Bipartisan Senate bill calls on Commerce to lead AI push with small businesses

Legislation from Sens. Cantwell and Moran tasks Commerce and SBA with the creation of AI training resources for small businesses in underserved communities.
Sen. Maria Cantwell, D-Wash., chairwoman of the Senate Commerce, Science and Transportation Committee, speaks with Sen. Jerry Moran, R-Kan., before a hearing on June 9, 2021 in Washington, D.C. (Photo by Anna Moneymaker/Getty Images)

A new bill from a bipartisan pair of senators aims to accelerate small business use of artificial intelligence, assigning new responsibilities to both the Commerce Department and the Small Business Administration to provide training in the technology. 

The legislation from Sens. Maria Cantwell, D-Wash., and Jerry Moran, R-Kan., titled the Small Business Artificial Intelligence Training and Toolkit Act, would have the Commerce secretary work with the administrator of the SBA on creating AI training resources for small businesses located in rural areas, Tribal communities, or other underserved regions. The training resources would be centered on artificial intelligence and emerging technologies, including quantum technologies, among other topics.

Those trainings would be provided via grants distributed by the SBA, as well as through gifting from the private sector. The Commerce Department would also submit reports to Congress about the state of the program. The legislation requires Commerce to update these trainings, too. 

“Small businesses are the foundation of the U.S. economy, making up 99 percent of all businesses,” Cantwell said in a statement. “They drive economic growth and innovation. It is essential that all American entrepreneurs — especially our small businesses — have access to AI training and reskilling in the 21st-century marketplace. This bill gives small businesses a boost with new tools to thrive as we step into this innovative era.”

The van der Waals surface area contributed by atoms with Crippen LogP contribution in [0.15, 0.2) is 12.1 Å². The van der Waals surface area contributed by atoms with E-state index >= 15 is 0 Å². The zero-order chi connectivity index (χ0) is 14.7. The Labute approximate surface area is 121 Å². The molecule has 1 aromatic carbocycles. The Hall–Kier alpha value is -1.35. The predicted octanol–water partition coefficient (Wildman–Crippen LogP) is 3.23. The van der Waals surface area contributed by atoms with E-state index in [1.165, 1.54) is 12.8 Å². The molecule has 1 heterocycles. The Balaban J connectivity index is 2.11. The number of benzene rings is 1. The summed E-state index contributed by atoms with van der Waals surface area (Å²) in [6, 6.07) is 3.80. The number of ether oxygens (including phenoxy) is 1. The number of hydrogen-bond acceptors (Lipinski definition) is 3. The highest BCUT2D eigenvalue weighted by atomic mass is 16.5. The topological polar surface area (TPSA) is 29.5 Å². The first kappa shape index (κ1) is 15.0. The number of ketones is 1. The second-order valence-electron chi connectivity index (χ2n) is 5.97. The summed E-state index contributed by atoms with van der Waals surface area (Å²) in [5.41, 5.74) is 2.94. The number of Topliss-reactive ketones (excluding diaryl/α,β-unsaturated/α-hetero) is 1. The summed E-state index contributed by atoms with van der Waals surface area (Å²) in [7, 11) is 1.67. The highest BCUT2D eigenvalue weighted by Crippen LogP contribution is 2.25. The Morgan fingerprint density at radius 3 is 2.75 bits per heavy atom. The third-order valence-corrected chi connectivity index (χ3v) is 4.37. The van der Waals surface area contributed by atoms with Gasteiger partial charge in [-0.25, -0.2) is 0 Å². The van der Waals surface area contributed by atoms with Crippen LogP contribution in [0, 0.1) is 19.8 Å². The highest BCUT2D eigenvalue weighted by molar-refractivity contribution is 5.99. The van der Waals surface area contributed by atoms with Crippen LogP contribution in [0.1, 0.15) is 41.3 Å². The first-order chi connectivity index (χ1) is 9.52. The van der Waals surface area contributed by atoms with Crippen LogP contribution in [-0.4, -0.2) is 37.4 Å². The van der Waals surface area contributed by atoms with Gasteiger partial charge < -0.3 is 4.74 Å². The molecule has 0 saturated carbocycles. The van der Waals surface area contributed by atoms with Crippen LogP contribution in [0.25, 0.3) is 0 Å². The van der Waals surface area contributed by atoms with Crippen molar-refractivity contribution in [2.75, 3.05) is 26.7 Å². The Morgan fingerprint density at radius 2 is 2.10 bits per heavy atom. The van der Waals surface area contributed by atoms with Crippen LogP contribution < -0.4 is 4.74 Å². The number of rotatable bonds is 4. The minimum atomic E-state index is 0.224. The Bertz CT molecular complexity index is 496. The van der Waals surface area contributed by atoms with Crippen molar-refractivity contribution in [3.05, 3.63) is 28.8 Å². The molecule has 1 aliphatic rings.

The SBA has already taken some steps to encourage businesses to deploy the technology, though the agency’s ability to inventory its AI use cases has also attracted some scrutiny from Congress.

Rebecca Heilweil

Written by Rebecca Heilweil

Rebecca Heilweil is an investigative reporter for FedScoop. She writes about the intersection of government, tech policy, and emerging technologies. Previously she was a reporter at Vox's tech site, Recode. She’s also written for Slate, Wired, the Wall Street Journal, and other publications. You can reach her at Message her if you’d like to chat on Signal.

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